Stimmy. Stimmy. Stimmy.

This will be a living document.

Stimming is anything that is repetitive & regulating. It’s short for “self-stimulation“, and is something that everyone does in many different ways.

Stimming is Natural. Everyone Stms, But Autistic People Stim More Frequently Than Most People
Everyone Stims – Neurodiverdent Rebel

Repetitive can be anything that happens in a kind of pattern or reoccurrence.

Regulating can be emotional or cognitive.

Of the many kind of stims, they can be
• Tactile (touch),
• Visual (sight),
• Auditory (hearing/speaking),
• Gustatory (taste),
• Olfactory (smell),
• Vestibular (sense of balance), or
• Proprioception/ Kinesthetic (awareness of movement)

Stimming | What’s That? – Agony Autie

Stimming can be involuntary, semi-voluntary, or even voluntary. Being that involuntary stims are more likely to show up under high distress. Sometimes involuntary stims are due to the supression of other stims & shame.

Stimming & Stress
Stims are stress responses & natural coping mechanisms. Everyone stims, autistic folk just typically have more to cope with &/ process

A chart of an arch that moves through 3 sections. 1. Distress: Too Little. Impaired attention, Boredom, Confusion, Apathy. 2. Eustress (positive stress): Stimulating/Motivating. Focused attention, Emotional balance, Rational thinking. 3. Distress: Too Much. Impaired selectivity, Excitement, Burnout, Disorganized behaviour.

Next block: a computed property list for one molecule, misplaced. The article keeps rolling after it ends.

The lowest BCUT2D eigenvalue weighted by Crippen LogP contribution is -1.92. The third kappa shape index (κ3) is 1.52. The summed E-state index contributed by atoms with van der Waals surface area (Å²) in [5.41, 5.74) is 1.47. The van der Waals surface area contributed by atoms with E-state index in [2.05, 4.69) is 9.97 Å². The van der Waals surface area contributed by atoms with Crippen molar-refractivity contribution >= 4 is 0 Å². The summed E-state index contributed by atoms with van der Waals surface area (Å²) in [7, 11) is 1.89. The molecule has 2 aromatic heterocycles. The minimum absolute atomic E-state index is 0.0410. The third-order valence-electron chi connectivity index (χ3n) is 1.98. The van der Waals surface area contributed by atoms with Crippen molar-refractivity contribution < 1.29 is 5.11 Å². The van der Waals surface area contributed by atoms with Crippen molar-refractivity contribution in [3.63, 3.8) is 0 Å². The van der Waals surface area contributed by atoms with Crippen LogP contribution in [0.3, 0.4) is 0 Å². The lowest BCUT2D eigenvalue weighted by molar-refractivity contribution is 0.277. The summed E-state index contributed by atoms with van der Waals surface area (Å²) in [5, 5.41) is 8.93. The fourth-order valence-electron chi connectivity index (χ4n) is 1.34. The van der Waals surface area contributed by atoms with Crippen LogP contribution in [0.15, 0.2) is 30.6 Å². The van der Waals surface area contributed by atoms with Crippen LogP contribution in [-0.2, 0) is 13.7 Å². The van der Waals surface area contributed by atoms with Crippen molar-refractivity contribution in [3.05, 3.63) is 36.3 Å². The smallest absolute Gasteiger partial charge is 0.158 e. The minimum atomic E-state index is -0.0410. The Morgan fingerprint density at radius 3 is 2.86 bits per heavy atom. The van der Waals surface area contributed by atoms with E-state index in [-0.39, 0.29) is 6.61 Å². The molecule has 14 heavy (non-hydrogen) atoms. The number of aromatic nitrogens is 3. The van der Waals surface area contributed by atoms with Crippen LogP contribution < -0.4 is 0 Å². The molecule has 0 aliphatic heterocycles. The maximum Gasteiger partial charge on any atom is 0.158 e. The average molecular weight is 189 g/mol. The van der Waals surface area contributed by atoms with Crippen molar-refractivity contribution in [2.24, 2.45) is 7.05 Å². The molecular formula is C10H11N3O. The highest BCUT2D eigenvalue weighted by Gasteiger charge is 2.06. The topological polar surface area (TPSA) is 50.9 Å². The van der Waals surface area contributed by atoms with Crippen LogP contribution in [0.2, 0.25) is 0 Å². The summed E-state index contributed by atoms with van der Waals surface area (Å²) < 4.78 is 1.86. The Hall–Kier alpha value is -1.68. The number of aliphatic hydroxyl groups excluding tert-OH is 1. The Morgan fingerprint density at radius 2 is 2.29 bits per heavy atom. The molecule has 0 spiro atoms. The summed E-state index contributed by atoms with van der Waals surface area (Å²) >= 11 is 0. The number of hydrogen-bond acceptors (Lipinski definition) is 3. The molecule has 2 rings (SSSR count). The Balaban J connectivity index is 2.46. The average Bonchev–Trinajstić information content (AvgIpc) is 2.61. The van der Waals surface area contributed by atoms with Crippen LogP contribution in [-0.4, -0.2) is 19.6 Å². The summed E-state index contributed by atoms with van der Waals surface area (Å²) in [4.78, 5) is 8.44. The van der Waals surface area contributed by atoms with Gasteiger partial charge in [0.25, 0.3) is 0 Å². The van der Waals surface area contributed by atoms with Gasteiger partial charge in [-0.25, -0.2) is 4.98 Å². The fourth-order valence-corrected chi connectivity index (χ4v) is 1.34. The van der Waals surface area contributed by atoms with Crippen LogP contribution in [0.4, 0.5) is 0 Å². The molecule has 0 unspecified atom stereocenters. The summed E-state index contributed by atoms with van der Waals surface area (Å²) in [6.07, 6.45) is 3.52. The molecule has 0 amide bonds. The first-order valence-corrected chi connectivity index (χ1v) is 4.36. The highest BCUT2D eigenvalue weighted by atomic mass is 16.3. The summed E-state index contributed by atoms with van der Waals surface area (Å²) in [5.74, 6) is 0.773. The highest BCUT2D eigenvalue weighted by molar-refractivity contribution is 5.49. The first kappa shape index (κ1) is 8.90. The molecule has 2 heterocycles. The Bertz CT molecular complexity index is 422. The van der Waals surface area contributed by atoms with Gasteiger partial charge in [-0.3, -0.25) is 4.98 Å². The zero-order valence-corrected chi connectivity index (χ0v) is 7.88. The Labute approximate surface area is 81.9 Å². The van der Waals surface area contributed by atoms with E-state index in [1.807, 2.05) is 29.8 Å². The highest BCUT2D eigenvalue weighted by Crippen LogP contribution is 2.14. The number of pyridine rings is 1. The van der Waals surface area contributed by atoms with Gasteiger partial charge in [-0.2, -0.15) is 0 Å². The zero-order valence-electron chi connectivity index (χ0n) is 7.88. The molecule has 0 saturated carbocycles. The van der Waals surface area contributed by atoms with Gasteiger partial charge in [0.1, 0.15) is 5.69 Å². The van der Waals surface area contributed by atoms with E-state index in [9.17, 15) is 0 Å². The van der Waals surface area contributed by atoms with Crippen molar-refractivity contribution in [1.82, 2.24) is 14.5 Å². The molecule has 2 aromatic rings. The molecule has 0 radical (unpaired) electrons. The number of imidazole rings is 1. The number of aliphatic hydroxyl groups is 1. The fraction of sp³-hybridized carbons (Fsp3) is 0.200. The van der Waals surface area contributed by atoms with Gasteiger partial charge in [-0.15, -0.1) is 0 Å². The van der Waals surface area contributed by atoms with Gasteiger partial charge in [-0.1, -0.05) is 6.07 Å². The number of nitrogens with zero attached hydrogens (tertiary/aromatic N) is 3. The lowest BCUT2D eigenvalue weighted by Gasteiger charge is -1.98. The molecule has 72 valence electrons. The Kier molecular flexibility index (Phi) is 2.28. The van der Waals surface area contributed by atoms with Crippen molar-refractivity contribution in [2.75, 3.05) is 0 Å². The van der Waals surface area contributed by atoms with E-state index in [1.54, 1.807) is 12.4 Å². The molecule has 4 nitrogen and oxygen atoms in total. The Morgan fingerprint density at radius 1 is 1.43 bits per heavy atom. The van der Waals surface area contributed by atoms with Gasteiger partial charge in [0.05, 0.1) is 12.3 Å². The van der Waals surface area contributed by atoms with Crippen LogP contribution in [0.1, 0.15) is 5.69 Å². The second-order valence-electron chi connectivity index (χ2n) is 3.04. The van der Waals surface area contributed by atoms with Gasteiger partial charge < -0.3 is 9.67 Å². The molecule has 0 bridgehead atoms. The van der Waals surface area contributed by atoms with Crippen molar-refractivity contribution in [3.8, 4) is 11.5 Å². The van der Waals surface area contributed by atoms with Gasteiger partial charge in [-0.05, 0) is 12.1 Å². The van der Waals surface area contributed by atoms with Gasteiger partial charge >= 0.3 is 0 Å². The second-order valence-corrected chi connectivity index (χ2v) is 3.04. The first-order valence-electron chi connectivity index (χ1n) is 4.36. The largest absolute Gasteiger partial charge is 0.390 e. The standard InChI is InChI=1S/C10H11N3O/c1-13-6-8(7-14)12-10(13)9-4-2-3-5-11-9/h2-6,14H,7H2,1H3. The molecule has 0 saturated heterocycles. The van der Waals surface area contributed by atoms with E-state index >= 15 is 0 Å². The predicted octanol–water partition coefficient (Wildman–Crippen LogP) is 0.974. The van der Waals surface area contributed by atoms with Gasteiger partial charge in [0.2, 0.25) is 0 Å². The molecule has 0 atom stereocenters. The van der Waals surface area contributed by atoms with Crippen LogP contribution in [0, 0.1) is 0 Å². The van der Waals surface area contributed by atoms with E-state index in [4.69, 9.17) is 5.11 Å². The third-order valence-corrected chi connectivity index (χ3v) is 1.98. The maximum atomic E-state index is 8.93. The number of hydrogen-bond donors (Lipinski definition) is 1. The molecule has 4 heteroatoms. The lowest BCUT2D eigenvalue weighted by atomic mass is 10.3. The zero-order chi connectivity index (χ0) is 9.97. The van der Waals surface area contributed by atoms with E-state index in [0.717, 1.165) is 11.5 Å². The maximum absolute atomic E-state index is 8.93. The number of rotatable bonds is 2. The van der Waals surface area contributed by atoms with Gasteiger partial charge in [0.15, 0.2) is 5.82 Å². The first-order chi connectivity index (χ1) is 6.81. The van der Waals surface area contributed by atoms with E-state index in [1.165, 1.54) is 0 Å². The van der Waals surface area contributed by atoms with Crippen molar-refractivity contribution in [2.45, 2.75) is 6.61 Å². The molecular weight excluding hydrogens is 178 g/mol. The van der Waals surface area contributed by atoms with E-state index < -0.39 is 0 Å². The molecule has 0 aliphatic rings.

Stress Diagram

Stress can be distress or eustress. That is that stress isn’t necessarily a bad thing. Even more, not only can stimming help

Beyond The Surface
Stimming is more than just the things we do, stimming can also happen in the way we think. Ruminating and other repetitive thoughts can be a kind of stimming.

Harmful & Involuntary Stims Should Not Be Taboo

Related Links
Stimming 101, or: How I Learned to Stop Worrying and Love the Stim – Kirsten Lind Smith
The Dark Side of the Stim: Self-Injury and Destructive Habits – Kirsten Lind Smith
The Stimming Checklist – (Web Archive)

2 thoughts on “Stimmy. Stimmy. Stimmy.

  1. I just found you on Twitter. I like the site and just want to say thank you for writing about stimming. I am an NT mom of an autistic daughter. She has started to learn what stims and masking are and no offence to “the professionals” I am trying to find people who can speak on the subject from an authentic place.

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